Trying to make sense

I am a small town girl. I have grown up in a small town all my life and have chosen to live in another quaint town. About 40,000 of us live here, most of them families. Drunken behavior and stolen copper rims is news here. We all live in this idyllic happy place in our mind that our homes, schools and surroundings are shielded from any crime. Because in our minds we are not New york with its share of crazies, we do not have a seedy neighborhood where people do not go. “It cannot happen here”  we condition our mind to lull it into the illusion of safety. Then something like the Sandyhook elementary school shooting happens and shatters the illusion.

Every morning my kids refuse to wake up on time, I drag them out of bed, herd them through their morning routines all to ensure they get to school on time. Every morning I breathe a sigh of relief when the house is quiet and I start my work. I cannot even begin to imagine the thought of one of them not returning. The guilt I would feel in sending them to school in the first place. My heart cries for the parents who lost their kids while fighting off a chilling fear that the same thing can happen to me. I take my kids to the doctor every year for them to be safe medically, but how do I or any of us drop our kids off at school on Monday and not have that flicker of worry and that shiver in our spines? As a parent it is heart-wrenching to realize that nothing is as hard as other parents losing their babies. It is undoubtedly the worst thing in the world.  As a parent I can’t help but grieve knowing that there are prized and carefully selected presents, secretly wrapped and hidden that will never be opened on Christmas morning.  This weekend I hugged my kids tighter every night even as I thanked every God I could think of for the fact that my child was not lying still and breathless on that cold classroom floor. It’s a visual I cannot erase from my mind’s eye. I am too scared to let my words take me to that place.  It is unimaginable the  innumerable questions that 20 set of parents are reeling under. I feel driven to do something to abate the tears and soften the sharp daggers of hurt that are piercing the collective parental conscious of this country.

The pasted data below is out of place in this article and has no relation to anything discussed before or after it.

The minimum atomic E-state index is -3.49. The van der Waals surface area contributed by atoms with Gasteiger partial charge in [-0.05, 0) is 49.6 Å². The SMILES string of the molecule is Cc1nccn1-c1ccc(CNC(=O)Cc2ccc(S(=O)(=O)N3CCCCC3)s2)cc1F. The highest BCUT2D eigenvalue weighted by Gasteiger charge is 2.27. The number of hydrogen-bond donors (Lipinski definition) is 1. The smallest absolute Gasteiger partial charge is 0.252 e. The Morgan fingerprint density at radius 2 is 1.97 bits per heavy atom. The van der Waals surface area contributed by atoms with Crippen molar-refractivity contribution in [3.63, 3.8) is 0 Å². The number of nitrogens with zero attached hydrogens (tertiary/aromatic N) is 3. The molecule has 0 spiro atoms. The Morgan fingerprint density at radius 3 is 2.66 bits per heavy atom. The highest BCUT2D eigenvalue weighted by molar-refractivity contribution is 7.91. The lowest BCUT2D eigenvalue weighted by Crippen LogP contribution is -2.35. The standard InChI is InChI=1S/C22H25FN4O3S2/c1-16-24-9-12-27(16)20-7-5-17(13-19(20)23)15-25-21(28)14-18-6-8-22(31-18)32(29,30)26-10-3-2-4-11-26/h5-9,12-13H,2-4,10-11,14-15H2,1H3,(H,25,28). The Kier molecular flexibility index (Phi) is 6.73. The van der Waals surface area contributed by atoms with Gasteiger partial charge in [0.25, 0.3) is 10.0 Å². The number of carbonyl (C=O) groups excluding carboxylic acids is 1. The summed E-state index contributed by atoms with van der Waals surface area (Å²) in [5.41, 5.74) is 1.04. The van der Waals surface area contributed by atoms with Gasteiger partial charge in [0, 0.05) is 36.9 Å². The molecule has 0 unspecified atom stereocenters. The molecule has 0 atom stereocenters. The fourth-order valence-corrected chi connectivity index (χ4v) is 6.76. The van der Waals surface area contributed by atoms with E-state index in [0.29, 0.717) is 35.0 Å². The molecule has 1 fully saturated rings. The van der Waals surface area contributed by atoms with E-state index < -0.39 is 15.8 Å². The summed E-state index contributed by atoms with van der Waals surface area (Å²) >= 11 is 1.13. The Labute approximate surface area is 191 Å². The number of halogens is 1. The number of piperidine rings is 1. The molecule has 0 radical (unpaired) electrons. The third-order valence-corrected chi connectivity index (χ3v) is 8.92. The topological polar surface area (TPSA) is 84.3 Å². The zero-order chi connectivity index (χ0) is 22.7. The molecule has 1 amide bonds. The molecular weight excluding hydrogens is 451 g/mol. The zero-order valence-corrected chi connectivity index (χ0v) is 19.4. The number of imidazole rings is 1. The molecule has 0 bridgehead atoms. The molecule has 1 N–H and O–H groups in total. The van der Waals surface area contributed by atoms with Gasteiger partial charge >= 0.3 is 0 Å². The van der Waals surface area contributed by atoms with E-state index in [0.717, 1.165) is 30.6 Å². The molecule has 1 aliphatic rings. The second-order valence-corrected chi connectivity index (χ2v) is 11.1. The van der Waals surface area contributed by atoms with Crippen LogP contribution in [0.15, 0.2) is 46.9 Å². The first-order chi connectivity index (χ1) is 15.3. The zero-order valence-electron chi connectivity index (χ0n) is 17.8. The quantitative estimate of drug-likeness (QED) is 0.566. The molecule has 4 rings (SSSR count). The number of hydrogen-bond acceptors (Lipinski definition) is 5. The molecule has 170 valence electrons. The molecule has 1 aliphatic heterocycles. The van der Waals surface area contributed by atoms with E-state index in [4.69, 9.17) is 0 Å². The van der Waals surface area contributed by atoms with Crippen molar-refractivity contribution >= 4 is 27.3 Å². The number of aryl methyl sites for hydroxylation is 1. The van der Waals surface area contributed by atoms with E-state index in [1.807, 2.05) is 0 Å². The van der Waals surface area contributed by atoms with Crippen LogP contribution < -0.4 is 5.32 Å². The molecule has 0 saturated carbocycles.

Every time a tragedy like this occurs both sides of the gun debate make this into a debate about what kill most “Guns or People”. While I do not have a side in this debate I do find myself agreeing to the fact that the only purpose a gun has is to kill or hurt somebody. No one can disagree that if the Newtown killer had, say a knife instead of a gun not so many lives would be so easily snuffed out. Tragedies like these will reignite discussions surrounding gun laws, but those talks and possible changes do nothing to ease the fear millions of parents are dealing with right now.  But the other thing that very few people seem to realize is how desensitized we have become to violence. In fact every other movie tends to glorify it. People being shot or bleeding do not seem to make us wince as much. Video games with kids as young as 14 playing as the shooter ruthlessly annihilating their so called opponents. Blood and gore spilling over the screens accompanied by congratulatory messages.  It is our job as parents to make sure that our kids do not become so immune to violence that it becomes mundane to them. Something has to change and while tonight I do not have the solutions for 20 set of parents any solution will come too late.


This entry was posted on Monday, December 17th, 2012 at 2:57 am and is filed under Discovery. You can follow any responses to this entry through the RSS 2.0 feed. Responses are currently closed, but you can trackback from your own site.